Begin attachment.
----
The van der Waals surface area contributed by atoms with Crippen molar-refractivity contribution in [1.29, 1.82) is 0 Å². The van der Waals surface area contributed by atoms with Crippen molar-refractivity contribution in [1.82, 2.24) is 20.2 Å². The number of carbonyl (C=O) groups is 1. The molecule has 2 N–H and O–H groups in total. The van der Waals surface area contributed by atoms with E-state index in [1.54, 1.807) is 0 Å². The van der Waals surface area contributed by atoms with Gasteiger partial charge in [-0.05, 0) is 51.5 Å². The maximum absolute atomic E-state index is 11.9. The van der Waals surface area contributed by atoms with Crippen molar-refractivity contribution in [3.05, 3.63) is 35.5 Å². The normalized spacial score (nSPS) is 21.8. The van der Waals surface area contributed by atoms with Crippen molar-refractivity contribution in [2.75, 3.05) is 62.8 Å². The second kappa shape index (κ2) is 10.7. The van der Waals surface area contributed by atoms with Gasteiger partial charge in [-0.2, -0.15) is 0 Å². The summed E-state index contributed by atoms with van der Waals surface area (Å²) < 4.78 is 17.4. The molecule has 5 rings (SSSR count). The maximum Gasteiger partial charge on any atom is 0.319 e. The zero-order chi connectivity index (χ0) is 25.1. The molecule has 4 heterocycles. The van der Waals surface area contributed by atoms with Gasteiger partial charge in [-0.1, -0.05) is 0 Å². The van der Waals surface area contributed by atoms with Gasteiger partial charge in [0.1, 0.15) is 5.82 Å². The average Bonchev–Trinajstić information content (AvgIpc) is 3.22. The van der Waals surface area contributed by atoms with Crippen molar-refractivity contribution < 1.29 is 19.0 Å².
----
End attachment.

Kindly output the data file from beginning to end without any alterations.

The van der Waals surface area contributed by atoms with Crippen molar-refractivity contribution in [1.29, 1.82) is 0 Å². The van der Waals surface area contributed by atoms with Crippen molar-refractivity contribution in [1.82, 2.24) is 20.2 Å². The number of carbonyl (C=O) groups is 1. The molecule has 2 N–H and O–H groups in total. The van der Waals surface area contributed by atoms with E-state index in [1.54, 1.807) is 0 Å². The van der Waals surface area contributed by atoms with Gasteiger partial charge in [-0.05, 0) is 51.5 Å². The maximum absolute atomic E-state index is 11.9. The van der Waals surface area contributed by atoms with Crippen molar-refractivity contribution in [3.05, 3.63) is 35.5 Å². The normalized spacial score (nSPS) is 21.8. The van der Waals surface area contributed by atoms with Crippen molar-refractivity contribution in [2.75, 3.05) is 62.8 Å². The second kappa shape index (κ2) is 10.7. The van der Waals surface area contributed by atoms with Gasteiger partial charge in [-0.2, -0.15) is 0 Å². The summed E-state index contributed by atoms with van der Waals surface area (Å²) < 4.78 is 17.4. The molecule has 5 rings (SSSR count). The maximum Gasteiger partial charge on any atom is 0.319 e. The zero-order chi connectivity index (χ0) is 25.1. The molecule has 4 heterocycles. The van der Waals surface area contributed by atoms with Gasteiger partial charge in [-0.1, -0.05) is 0 Å². The van der Waals surface area contributed by atoms with Gasteiger partial charge in [0.1, 0.15) is 5.82 Å². The average Bonchev–Trinajstić information content (AvgIpc) is 3.22. The van der Waals surface area contributed by atoms with Crippen molar-refractivity contribution < 1.29 is 19.0 Å².